"Yeah! So my auntie should have known better. And I think she probably did know better, but she thought she was being foolish, superstitious. So she did what folks around here normally do: clean up the house, take all your stuff, dump all your stuff in your new house. Right?"
"Sounds about right to me." The good ol' American "Pack 'n' Dump" maneuver. Like you do.
"So my auntie is living in her house for a day or two, and she just feels WRONG. Headaches, body aches, she can't focus. At night she can't sleep. You know what she told me?"
Judy paused, waiting for me to speak like I might actually know. "Uh, no, I don't. What?"
"She said that she felt like someone was in her bedroom with her at night waiting for her to speak. Like, when you're in the middle of a conversation and the other person stops talking all of a sudden and you're like, 'And? Go on?' — there's that tension."
This is where my skin crawled.
"The more she unpacked, the worse she felt. One night she was putting together the living room when she heard a knock at the door. She thought it might be one of her new neighbors — they said they might come over with food. But when she opened the door–"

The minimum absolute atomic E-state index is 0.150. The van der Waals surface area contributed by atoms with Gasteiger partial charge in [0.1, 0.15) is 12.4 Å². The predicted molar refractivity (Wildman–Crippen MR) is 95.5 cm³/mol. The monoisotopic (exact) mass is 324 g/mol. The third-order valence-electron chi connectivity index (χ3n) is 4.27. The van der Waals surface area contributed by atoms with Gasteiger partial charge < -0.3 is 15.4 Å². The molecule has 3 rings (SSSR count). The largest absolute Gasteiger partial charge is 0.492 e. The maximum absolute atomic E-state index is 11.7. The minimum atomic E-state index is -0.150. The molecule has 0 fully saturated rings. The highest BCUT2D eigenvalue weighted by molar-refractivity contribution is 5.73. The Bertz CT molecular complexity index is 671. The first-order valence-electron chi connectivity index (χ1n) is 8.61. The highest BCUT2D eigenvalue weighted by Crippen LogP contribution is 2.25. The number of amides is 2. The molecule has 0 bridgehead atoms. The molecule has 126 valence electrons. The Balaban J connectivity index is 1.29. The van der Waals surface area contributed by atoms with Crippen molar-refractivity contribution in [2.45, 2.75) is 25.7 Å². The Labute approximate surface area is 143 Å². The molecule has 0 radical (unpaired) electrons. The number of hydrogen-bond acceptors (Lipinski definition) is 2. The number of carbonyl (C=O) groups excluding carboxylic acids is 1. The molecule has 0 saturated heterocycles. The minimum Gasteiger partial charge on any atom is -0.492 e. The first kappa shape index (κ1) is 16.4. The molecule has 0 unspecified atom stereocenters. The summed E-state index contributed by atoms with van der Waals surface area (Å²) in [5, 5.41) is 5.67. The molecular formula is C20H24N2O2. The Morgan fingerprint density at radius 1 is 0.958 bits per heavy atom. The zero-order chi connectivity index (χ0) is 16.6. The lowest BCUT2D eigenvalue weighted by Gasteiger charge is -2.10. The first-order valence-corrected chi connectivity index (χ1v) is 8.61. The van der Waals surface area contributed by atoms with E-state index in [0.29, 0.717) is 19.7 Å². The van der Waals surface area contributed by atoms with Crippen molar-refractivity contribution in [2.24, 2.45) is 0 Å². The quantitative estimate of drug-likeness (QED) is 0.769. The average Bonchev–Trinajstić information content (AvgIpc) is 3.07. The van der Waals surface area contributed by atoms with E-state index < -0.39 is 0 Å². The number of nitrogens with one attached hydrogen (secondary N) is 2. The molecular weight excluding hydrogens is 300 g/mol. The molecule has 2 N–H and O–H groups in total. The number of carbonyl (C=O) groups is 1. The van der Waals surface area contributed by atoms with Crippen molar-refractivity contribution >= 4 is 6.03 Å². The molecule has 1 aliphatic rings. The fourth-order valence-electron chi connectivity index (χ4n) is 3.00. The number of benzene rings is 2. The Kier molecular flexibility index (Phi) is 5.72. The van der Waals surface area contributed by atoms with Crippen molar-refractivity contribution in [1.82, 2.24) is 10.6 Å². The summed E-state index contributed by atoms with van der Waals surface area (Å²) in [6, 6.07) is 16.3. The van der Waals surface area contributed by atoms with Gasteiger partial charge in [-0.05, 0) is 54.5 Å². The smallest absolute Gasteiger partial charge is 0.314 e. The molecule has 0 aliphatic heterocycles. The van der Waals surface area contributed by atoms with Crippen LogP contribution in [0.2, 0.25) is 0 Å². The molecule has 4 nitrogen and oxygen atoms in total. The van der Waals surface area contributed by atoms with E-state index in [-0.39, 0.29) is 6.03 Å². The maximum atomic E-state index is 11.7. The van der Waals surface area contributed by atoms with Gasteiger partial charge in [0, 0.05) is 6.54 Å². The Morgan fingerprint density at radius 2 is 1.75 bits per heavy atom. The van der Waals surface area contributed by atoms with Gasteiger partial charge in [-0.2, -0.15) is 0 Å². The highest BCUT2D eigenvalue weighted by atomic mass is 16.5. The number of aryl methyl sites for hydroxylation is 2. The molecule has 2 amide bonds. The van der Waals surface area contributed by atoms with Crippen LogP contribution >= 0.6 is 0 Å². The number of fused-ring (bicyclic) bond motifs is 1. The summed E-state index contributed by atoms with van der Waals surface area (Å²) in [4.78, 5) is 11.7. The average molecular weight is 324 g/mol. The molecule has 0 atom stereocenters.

"Oh, shit, there was nobody there, right?"
"Right!" Judy crowed.
Some of you regular Creepy Corneristas may remember my post about the mysterious knocks on my cousin's door. Many cultures believe that a phantom knock at the door is a harbinger of doom, death. However, I've learned from some reliable sources (old Chinese ladies) that it can also be a warning to stop doing something; a cease and desist from beyond the grave.
"What did your auntie make of it?"
"Well she was scared. Really scared. She started thinking about what she might have done wrong; she started thinking about her move. Ever since she had gotten into the new house, she had felt terrible. She didn't feel alone, you know?
"So she started thinking about all those superstitions from her grandparents. She'd been told that she should have moved on a certain day, to avoid ghosts following her to her new home. The ghosts can't see on some days. Well, that was already done, so then she thought about leaving stuff behind.
"Her family believed that you shouldn't just pack all your stuff up at once and move away. You shouldn't leave the home totally clean; it has to look lived in. You also have to leave something personal behind, a sign of life behind to trick the ghosts into thinking you're still there. You don't want ghosts that don't belong to you to follow you. You can't collect ghosts your whole life, you know?"